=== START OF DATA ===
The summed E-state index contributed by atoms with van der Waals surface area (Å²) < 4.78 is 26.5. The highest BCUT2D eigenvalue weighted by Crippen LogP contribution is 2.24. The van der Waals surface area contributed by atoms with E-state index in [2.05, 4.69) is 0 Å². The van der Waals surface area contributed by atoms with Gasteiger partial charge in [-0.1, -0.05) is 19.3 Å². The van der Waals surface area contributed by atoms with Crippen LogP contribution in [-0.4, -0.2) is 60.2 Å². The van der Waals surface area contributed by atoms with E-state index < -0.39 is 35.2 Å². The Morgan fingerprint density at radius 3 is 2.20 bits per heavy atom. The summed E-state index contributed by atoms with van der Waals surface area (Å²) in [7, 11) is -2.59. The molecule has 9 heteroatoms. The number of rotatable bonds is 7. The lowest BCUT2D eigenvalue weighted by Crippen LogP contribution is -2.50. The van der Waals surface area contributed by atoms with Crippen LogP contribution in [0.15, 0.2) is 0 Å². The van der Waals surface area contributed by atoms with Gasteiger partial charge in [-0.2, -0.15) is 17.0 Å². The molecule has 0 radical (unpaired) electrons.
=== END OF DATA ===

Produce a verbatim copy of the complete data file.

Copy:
The summed E-state index contributed by atoms with van der Waals surface area (Å²) < 4.78 is 26.5. The highest BCUT2D eigenvalue weighted by Crippen LogP contribution is 2.24. The van der Waals surface area contributed by atoms with E-state index in [2.05, 4.69) is 0 Å². The van der Waals surface area contributed by atoms with Gasteiger partial charge in [-0.1, -0.05) is 19.3 Å². The van der Waals surface area contributed by atoms with Crippen LogP contribution in [-0.4, -0.2) is 60.2 Å². The van der Waals surface area contributed by atoms with E-state index < -0.39 is 35.2 Å². The Morgan fingerprint density at radius 3 is 2.20 bits per heavy atom. The summed E-state index contributed by atoms with van der Waals surface area (Å²) in [7, 11) is -2.59. The molecule has 9 heteroatoms. The number of rotatable bonds is 7. The lowest BCUT2D eigenvalue weighted by Crippen LogP contribution is -2.50. The van der Waals surface area contributed by atoms with Crippen LogP contribution in [0.15, 0.2) is 0 Å². The van der Waals surface area contributed by atoms with Gasteiger partial charge in [-0.2, -0.15) is 17.0 Å². The molecule has 0 radical (unpaired) electrons.